The Campaign to Regulate Marijuana Like Alcohol on Friday launched a Mother's Day-themed TV ad in support of Amendment 64, a statewide ballot initiative to regulate marijuana like alcohol that would go before voters in November.
The ad, slated to air during "The Today Show" and "Ellen' on Friday, features a barefoot young women sitting in the grass typing a letter to her mother on a laptop, saying she has come to prefer marijuana over alcohol in part because she feels safer around people using marijuana.
The ad takes a casual tone, invoking all the warmth and intimacy of a mother-daughter relationship. "I hope this makes sense," the daughter says in her letter, "but if not let's talk. I love you."
The ad appears to be part of a wider effort to make inroads with female voters after public polling in Colorado and California suggested more women oppose legalization than men. The Denver Post's John Ingold reports:
A poll put out in December by the firm Public Policy Polling reported that 49 percent of Coloradans say they favor marijuana legalization, compared with 40 percent who oppose it. Women, however, are less confident about legalization than men, with 47 percent in support and 42 percent opposed.
When California voters decided on a marijuana-legalization initiative in 2010, the last poll before the election showed women more against legalization than men. The initiative ultimately failed, despite having majority support in polls months before the election.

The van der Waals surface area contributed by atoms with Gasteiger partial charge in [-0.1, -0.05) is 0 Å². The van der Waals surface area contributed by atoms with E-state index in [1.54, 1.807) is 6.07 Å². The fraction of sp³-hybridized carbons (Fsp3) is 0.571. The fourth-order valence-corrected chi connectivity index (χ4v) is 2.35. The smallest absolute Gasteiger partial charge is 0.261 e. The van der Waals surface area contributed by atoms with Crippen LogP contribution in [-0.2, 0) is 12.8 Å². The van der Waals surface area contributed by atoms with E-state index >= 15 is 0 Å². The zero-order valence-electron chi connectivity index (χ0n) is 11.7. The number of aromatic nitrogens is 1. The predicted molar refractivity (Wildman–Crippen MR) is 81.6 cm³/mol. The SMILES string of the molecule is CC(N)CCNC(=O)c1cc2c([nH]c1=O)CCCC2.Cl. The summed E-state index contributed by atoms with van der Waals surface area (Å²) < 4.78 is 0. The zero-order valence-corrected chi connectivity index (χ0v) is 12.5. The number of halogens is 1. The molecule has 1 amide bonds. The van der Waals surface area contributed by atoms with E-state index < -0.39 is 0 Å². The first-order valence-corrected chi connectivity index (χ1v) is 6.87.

The ad directs viewers to TalkItUpColorado.org, a campaign website that encourages interpersonal communication about marijuana, particularly between the young and older voters.
"Our goal with this ad is to start a conversation -- and encourage others to start their own conversations -- about marijuana," said Betty Aldworth, advocacy director of the Campaign to Regulate Marijuana Like Alcohol, in a statement. "As more people talk to their family and friends about marijuana, more people understand that marijuana is objectively less harmful than alcohol and ought to be regulated like alcohol."
"For years they have been led to believe marijuana is more dangerous than it actually is, and that marijuana users are all slackers and losers," Aldworth said. "Once they hear from those closest to them that marijuana is used by millions of hard-working and professional people for the same reasons most adults use alcohol, they'll be forced to think about why they would prefer people use alcohol instead of a less harmful substance."
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